Common Name: SEMINOLE CRAYFISH
Scientific Name: Procambarus (Ortmannicus) seminolae Hobbs
Rarity Ranks: G5/S5
State Legal Status: None
Federal Legal Status: None
Description: The carapace of the Seminole Crayfish is light brown or tan to dark reddish-brownish dorsally with a pale central stripe from the rostrum to the rear of the carapace. There are two discrete, dark spots on each side of the carapace and below them the sides have a brownish-pinkish hue with light irregular splotches. The abdomen has a wide dark or reddish dorsal stripe. The claws are brownish with dark tubercles and the areola is fairly wide. The rostrum is long, tapering, and usually somewhat convex in appearance; there may or may not be marginal spines or tubercles. If cervical spines or tubercles are present, they are very small (Hobbs 1981). This species reaches a maximum total body length of about 88 mm (3.5 in).
Similar Species: The Seminole Crayfish is widespread in southern Georgia and thus its range overlaps with many other species. The presence of two discrete spots on the upper sides separates this species from all others with which it could occur except the Black Mottled Crayfish, Procambarus enoplosternum. Black Mottled Crayfish usually has a larger cervical spine, but details of the male reproductive structure may need to be examined to separate these two species.
Habitat: Seminole Crayfish live in a wide variety of habitats including streams, ponds, ditches, and swamps. It is frequently found in burrows where the water table remains within about 1 m of the ground surface.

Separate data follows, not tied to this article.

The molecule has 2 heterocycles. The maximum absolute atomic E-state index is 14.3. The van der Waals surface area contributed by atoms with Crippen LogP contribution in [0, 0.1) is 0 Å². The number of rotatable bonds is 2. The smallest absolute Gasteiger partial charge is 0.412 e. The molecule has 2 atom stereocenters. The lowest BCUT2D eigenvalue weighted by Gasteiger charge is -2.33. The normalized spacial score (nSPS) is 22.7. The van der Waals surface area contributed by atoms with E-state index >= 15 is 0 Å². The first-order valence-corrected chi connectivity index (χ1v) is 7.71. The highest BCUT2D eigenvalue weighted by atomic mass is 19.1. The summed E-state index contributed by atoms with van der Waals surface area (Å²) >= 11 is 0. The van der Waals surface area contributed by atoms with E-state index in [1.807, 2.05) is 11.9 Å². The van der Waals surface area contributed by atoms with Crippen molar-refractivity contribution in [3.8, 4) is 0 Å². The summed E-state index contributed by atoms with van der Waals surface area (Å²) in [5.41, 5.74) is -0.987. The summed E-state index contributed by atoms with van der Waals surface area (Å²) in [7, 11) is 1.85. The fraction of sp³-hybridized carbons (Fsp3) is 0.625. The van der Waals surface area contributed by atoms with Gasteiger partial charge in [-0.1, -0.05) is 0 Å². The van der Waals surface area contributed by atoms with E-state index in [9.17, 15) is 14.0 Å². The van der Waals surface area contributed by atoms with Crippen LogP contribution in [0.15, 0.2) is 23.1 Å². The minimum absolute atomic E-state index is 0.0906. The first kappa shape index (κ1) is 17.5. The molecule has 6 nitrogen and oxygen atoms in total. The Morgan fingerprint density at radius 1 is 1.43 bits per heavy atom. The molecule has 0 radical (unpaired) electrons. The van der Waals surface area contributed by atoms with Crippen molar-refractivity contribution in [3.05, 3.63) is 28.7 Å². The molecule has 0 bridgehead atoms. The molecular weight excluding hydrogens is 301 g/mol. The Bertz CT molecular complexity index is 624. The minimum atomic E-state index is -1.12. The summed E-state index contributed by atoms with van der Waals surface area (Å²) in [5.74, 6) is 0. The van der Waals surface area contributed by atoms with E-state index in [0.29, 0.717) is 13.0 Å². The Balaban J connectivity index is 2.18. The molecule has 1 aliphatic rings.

Diet: No studies of the Seminole Crayfish are known. Crayfishes are considered opportunistic omnivores and likely feed on live and decaying vegetation, aquatic insect larvae, small fishes, and dead animal matter.
Life History: Including data from Georgia and Florida, male Seminole Crayfish in reproductive condition have been collected in every month of the year (Hobbs 1981). Females with eggs and young have been found in September and October in Georgia and a female with eggs was collected in November in Florida. The smallest breeding male known is about 44 mm (1.7 in) and the smallest Georgia female carrying eggs is about 41 mm (1.6 in) in length (Hobbs 1981).
Survey Recommendations: Since this species is found in a variety of habitats, using a seine or dipnet in streams and/or ponds can yield the species. Excavating burrows adjunct to temporary habitats or stream margins may also produce this species.
Range: The Seminole Crayfish ranges primarily from south of the Altamaha River basin, south to northern Florida. In Georgia it is also known from two or three locations in the Flint River system and from the lower end of the Oconee and Ohoopee river systems. A single collection from Bryan County in the Canoochee River system probably represents and introduction (Hobbs 1981).
Threats: This species is considered secure across its range.
Conservation and Management Recommendations: General watershed level protection measures will help secure the continued existence of the Seminole Crayfish in Georgia. These include the protection of riparian zones, control of sediment and nutrient runoff from farms and construction sites, and limiting the amount of impervious cover (e.g., pavement) within occupied watersheds. Non-native crayfishes should never be used for bait. Instead, anglers should use crayfishes collected from the river system they will be fishing in and should never release unused bait crayfish back into Georgia waters.
Hobbs, H. H., Jr. 1981. The crayfishes of Georgia. Smithsonian Contributions to Zoology 318:1-549.
Taylor, C. A., G. A. Schuster, J. E. Cooper, R. J. DiStefano, A. G. Eversole, P. Hamr, H. H. Hobbs III, H. W. Robison, C. E. Skelton, and R. F. Thoma. 2007. A reassessment of the conservation status of crayfishes of the United States and Canada after 10+ years of increased awareness. Fisheries 32(8):372-389.
Date Compiled or Updated: September 2012